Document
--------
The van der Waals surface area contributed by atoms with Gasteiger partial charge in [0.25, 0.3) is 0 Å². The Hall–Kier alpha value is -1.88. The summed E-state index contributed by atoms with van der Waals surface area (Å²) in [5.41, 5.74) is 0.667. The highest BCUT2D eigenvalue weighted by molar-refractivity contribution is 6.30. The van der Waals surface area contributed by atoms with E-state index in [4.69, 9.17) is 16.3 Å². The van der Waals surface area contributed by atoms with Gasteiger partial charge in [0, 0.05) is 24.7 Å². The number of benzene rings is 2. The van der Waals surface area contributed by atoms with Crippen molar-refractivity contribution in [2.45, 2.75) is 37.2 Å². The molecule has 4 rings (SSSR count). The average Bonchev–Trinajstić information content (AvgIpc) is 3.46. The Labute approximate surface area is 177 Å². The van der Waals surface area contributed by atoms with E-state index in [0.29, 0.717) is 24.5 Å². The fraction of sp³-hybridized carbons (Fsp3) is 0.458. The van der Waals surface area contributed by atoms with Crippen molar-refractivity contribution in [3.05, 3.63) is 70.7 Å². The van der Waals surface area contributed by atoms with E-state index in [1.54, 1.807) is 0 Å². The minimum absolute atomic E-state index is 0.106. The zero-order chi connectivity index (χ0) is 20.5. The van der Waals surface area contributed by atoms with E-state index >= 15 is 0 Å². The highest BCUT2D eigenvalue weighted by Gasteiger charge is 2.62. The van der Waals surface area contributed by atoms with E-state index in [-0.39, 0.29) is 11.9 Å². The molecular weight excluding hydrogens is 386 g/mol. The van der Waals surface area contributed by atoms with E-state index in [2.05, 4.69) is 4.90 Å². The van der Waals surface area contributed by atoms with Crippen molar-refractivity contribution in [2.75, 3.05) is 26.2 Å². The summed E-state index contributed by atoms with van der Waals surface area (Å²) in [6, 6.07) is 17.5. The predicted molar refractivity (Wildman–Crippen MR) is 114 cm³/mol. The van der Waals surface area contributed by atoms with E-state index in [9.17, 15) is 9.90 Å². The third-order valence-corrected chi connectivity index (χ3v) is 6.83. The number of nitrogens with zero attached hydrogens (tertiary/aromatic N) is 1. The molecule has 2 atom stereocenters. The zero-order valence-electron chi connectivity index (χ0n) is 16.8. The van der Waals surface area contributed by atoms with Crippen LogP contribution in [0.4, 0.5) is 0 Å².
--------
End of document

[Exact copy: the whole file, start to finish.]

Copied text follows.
The van der Waals surface area contributed by atoms with Gasteiger partial charge in [0.25, 0.3) is 0 Å². The Hall–Kier alpha value is -1.88. The summed E-state index contributed by atoms with van der Waals surface area (Å²) in [5.41, 5.74) is 0.667. The highest BCUT2D eigenvalue weighted by molar-refractivity contribution is 6.30. The van der Waals surface area contributed by atoms with E-state index in [4.69, 9.17) is 16.3 Å². The van der Waals surface area contributed by atoms with Gasteiger partial charge in [0, 0.05) is 24.7 Å². The number of benzene rings is 2. The van der Waals surface area contributed by atoms with Crippen molar-refractivity contribution in [2.45, 2.75) is 37.2 Å². The molecule has 4 rings (SSSR count). The average Bonchev–Trinajstić information content (AvgIpc) is 3.46. The Labute approximate surface area is 177 Å². The van der Waals surface area contributed by atoms with E-state index in [0.29, 0.717) is 24.5 Å². The fraction of sp³-hybridized carbons (Fsp3) is 0.458. The van der Waals surface area contributed by atoms with Crippen molar-refractivity contribution in [3.05, 3.63) is 70.7 Å². The van der Waals surface area contributed by atoms with E-state index in [1.54, 1.807) is 0 Å². The minimum absolute atomic E-state index is 0.106. The zero-order chi connectivity index (χ0) is 20.5. The van der Waals surface area contributed by atoms with E-state index >= 15 is 0 Å². The highest BCUT2D eigenvalue weighted by Gasteiger charge is 2.62. The van der Waals surface area contributed by atoms with E-state index in [-0.39, 0.29) is 11.9 Å². The molecular weight excluding hydrogens is 386 g/mol. The van der Waals surface area contributed by atoms with E-state index in [2.05, 4.69) is 4.90 Å². The van der Waals surface area contributed by atoms with Crippen molar-refractivity contribution in [2.75, 3.05) is 26.2 Å². The summed E-state index contributed by atoms with van der Waals surface area (Å²) in [6, 6.07) is 17.5. The predicted molar refractivity (Wildman–Crippen MR) is 114 cm³/mol. The van der Waals surface area contributed by atoms with E-state index in [9.17, 15) is 9.90 Å². The third-order valence-corrected chi connectivity index (χ3v) is 6.83. The number of nitrogens with zero attached hydrogens (tertiary/aromatic N) is 1. The molecule has 2 atom stereocenters. The zero-order valence-electron chi connectivity index (χ0n) is 16.8. The van der Waals surface area contributed by atoms with Crippen LogP contribution in [0.4, 0.5) is 0 Å².